Someone has to pay the bills, that’s true. But as a young person, I didn’t need more rain on my parade. These well-intentioned people made me doubt that my dream had worth.

What these young people who have these huge dreams (like being an Olympic athlete) need is a dose of reality, not a face plant. Research their favorite athlete in the sport they love. How many hours do they work out? How much time do they get to hang out with friends and play games?

I wasn’t willing to do what it took to attain such a huge dream. Kids need to consider reality. What’s your dream? What you want to be? What does it take to reach that dream? If you don’t want to do the work, it’s time to get a new dream. Or change your attitude about going to college for eight years or working out six hours every day of the week.

Sometimes, people turn those passions into a hobby. The guy who wanted to be an astronaut spends his weekends staring through the telescope and mapping the stars. He volunteers to teach kids at a YMCA summer camp about the different constellations. There’s a way to pursue his love without actually becoming an astronaut.

Rather than telling that kid he can’t be an astronaut, you want him strive toward it. There is a flip side for the kids with small dreams – work at the paper mill, get married, buy a house and have kids. Before we start telling anyone college is mandatory, they need to have a future plan.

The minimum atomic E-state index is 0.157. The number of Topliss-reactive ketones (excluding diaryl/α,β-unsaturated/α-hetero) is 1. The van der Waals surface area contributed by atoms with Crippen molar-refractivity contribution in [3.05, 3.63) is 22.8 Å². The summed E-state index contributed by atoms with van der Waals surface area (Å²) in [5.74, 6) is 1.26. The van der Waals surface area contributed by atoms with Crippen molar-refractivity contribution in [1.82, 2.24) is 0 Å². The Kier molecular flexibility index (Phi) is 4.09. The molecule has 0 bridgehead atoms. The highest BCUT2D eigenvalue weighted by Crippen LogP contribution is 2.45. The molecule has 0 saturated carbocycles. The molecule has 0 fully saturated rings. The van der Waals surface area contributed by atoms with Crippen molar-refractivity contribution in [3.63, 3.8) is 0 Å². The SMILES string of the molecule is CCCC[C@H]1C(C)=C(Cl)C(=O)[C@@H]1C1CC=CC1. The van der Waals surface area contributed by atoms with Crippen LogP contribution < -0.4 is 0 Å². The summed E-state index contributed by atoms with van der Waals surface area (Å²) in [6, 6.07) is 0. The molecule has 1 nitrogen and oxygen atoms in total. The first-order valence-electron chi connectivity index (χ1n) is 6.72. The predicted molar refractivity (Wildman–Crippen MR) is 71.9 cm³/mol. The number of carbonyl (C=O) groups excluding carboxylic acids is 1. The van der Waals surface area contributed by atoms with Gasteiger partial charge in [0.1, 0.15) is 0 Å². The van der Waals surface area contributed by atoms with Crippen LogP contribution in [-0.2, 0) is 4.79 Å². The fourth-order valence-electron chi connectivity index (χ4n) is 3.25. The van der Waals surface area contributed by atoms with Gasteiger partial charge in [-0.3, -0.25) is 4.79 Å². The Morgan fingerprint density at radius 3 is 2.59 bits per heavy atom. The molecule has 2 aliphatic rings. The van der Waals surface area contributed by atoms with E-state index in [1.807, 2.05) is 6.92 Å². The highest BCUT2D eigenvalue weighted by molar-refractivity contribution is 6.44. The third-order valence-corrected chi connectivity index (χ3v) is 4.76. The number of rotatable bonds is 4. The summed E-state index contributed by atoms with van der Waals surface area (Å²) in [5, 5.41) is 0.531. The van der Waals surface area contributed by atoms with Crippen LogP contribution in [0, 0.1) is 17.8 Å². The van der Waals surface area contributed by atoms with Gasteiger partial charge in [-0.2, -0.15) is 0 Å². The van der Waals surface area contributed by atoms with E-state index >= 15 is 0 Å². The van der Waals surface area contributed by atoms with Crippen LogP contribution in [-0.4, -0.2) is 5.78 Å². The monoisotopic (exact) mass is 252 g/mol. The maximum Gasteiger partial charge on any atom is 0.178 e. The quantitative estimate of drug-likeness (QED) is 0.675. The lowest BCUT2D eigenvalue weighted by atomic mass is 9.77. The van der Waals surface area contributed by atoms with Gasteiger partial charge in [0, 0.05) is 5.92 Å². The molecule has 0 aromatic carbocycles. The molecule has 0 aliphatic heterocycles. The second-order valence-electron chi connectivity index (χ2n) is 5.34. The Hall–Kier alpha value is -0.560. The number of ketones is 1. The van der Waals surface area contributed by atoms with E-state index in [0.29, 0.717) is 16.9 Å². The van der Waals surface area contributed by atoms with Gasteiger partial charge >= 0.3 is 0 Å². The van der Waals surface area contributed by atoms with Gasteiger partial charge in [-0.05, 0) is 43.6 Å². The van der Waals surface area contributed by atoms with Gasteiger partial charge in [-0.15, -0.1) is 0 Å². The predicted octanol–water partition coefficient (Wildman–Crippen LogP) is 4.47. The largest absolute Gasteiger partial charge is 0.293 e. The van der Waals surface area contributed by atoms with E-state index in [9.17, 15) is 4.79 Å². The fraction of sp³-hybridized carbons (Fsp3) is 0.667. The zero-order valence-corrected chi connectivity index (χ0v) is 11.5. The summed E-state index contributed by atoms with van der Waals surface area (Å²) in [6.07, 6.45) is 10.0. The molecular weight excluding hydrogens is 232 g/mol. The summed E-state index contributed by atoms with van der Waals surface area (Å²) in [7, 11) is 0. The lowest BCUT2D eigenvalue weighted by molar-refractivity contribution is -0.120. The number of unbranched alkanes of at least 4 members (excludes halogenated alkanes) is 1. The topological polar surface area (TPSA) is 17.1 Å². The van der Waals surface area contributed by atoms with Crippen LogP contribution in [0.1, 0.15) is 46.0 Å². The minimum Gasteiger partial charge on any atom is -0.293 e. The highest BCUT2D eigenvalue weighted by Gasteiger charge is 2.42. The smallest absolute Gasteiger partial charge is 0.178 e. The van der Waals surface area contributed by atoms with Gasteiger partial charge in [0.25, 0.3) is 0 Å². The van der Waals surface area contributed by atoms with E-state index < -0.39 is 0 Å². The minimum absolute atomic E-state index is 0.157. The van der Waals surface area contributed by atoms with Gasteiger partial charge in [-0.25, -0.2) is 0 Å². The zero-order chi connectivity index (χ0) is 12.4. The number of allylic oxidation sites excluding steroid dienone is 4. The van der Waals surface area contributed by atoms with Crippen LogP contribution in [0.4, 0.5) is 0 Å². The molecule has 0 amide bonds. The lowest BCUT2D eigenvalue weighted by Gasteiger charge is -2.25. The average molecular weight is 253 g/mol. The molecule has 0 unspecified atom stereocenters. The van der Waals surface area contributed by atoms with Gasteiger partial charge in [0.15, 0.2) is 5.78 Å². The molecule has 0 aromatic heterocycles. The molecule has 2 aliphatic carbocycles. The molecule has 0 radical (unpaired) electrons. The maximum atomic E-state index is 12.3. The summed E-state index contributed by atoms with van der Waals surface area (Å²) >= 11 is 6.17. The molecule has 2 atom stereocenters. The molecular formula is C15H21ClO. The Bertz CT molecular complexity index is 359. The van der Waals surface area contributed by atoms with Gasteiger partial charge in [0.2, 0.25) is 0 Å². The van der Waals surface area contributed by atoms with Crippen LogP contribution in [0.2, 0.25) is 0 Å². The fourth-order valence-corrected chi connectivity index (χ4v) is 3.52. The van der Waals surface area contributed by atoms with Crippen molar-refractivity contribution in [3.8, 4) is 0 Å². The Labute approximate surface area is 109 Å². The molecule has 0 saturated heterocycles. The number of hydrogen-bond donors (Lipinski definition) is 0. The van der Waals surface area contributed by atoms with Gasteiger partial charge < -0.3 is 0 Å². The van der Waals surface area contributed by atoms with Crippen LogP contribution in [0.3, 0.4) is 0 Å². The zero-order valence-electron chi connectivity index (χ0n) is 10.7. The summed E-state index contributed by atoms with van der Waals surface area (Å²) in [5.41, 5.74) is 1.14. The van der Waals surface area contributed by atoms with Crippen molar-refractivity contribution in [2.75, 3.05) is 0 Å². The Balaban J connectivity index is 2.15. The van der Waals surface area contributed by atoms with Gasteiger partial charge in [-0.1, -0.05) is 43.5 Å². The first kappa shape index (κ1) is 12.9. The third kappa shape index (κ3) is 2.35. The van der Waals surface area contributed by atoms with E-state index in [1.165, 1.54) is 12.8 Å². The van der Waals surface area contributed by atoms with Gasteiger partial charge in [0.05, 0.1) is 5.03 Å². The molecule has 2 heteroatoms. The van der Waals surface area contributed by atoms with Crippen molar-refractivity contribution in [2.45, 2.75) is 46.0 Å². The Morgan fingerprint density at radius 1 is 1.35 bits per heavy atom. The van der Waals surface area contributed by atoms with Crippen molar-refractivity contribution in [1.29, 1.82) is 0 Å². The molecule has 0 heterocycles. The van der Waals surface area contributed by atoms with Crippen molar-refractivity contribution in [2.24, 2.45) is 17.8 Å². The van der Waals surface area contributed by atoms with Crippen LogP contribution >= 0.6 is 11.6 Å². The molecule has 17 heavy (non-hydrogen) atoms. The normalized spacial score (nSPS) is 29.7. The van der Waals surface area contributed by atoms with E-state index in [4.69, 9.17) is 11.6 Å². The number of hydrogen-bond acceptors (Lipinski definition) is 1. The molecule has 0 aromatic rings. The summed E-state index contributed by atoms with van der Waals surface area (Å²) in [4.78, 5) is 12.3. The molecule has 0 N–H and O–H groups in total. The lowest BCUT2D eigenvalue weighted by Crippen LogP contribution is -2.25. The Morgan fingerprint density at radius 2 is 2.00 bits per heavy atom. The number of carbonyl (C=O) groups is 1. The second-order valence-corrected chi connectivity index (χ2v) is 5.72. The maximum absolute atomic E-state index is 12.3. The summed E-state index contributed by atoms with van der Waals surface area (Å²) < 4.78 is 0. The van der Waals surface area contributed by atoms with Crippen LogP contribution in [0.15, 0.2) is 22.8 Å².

We can tell them they need to graduate from high school. People need to have enough education to read contracts and understand enough to know if they should sign it or not. They need to know how to write out a cover letter when applying for a job. Yes, graduate from high school, but you don’t necessarily need to go to college.

If you want to be a mechanic, that’s trade school not college.  We need mechanics. Please, someone continue on and be a mechanic. I need my car to function and when it malfunctions, I want someone who knows what they’re doing to fix it.

When we tell young people “you have to take the traditional route: college for four years,” it’s a disservice. They do not have to go to college. What they do have to do is know their dream and how to attain it.

Image from Fire This Time

What’s your dream? What you see yourself doing? What gives you joy? If you like helping people, maybe you want to be a nurse or maybe you want to be a salesclerk at Macy’s. Both help people. The difference is in the strengths and interests of the individuals. If you want to be a nurse, you have to memorize all the bones and muscles in the body. You need a decent memory for that. You’re going to have to take chemistry classes.